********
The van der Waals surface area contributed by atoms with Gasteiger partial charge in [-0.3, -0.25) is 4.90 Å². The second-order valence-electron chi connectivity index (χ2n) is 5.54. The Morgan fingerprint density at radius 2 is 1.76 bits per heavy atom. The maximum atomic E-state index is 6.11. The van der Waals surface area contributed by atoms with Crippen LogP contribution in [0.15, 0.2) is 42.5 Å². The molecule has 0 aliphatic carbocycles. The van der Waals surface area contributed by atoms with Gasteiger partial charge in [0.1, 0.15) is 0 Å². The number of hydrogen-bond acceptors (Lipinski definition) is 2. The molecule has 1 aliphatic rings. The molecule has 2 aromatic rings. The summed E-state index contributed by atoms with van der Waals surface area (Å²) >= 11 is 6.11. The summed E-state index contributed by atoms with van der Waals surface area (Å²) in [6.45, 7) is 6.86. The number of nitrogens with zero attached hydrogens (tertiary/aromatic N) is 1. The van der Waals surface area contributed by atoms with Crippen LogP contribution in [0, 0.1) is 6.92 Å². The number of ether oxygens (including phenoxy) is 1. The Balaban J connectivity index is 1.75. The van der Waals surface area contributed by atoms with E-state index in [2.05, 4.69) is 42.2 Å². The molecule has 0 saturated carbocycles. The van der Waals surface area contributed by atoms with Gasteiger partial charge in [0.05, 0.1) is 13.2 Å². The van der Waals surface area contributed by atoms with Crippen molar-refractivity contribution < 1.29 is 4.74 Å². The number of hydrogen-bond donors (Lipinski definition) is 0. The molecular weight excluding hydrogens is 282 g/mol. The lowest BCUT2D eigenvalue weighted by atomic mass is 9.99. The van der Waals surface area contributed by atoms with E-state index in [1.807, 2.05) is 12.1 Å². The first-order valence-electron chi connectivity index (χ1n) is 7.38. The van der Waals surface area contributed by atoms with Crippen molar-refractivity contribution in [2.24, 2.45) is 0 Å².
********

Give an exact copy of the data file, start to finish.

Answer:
The van der Waals surface area contributed by atoms with Gasteiger partial charge in [-0.3, -0.25) is 4.90 Å². The second-order valence-electron chi connectivity index (χ2n) is 5.54. The Morgan fingerprint density at radius 2 is 1.76 bits per heavy atom. The maximum atomic E-state index is 6.11. The van der Waals surface area contributed by atoms with Crippen LogP contribution in [0.15, 0.2) is 42.5 Å². The molecule has 0 aliphatic carbocycles. The van der Waals surface area contributed by atoms with Gasteiger partial charge in [0.1, 0.15) is 0 Å². The number of hydrogen-bond acceptors (Lipinski definition) is 2. The molecule has 1 aliphatic rings. The molecule has 2 aromatic rings. The summed E-state index contributed by atoms with van der Waals surface area (Å²) >= 11 is 6.11. The summed E-state index contributed by atoms with van der Waals surface area (Å²) in [6.45, 7) is 6.86. The number of nitrogens with zero attached hydrogens (tertiary/aromatic N) is 1. The van der Waals surface area contributed by atoms with Crippen LogP contribution in [0, 0.1) is 6.92 Å². The number of ether oxygens (including phenoxy) is 1. The Balaban J connectivity index is 1.75. The van der Waals surface area contributed by atoms with E-state index in [2.05, 4.69) is 42.2 Å². The molecule has 0 saturated carbocycles. The van der Waals surface area contributed by atoms with Gasteiger partial charge in [0.05, 0.1) is 13.2 Å². The van der Waals surface area contributed by atoms with Crippen molar-refractivity contribution < 1.29 is 4.74 Å². The number of hydrogen-bond donors (Lipinski definition) is 0. The molecular weight excluding hydrogens is 282 g/mol. The lowest BCUT2D eigenvalue weighted by atomic mass is 9.99. The van der Waals surface area contributed by atoms with E-state index in [1.807, 2.05) is 12.1 Å². The first-order valence-electron chi connectivity index (χ1n) is 7.38. The van der Waals surface area contributed by atoms with Crippen molar-refractivity contribution in [2.24, 2.45) is 0 Å².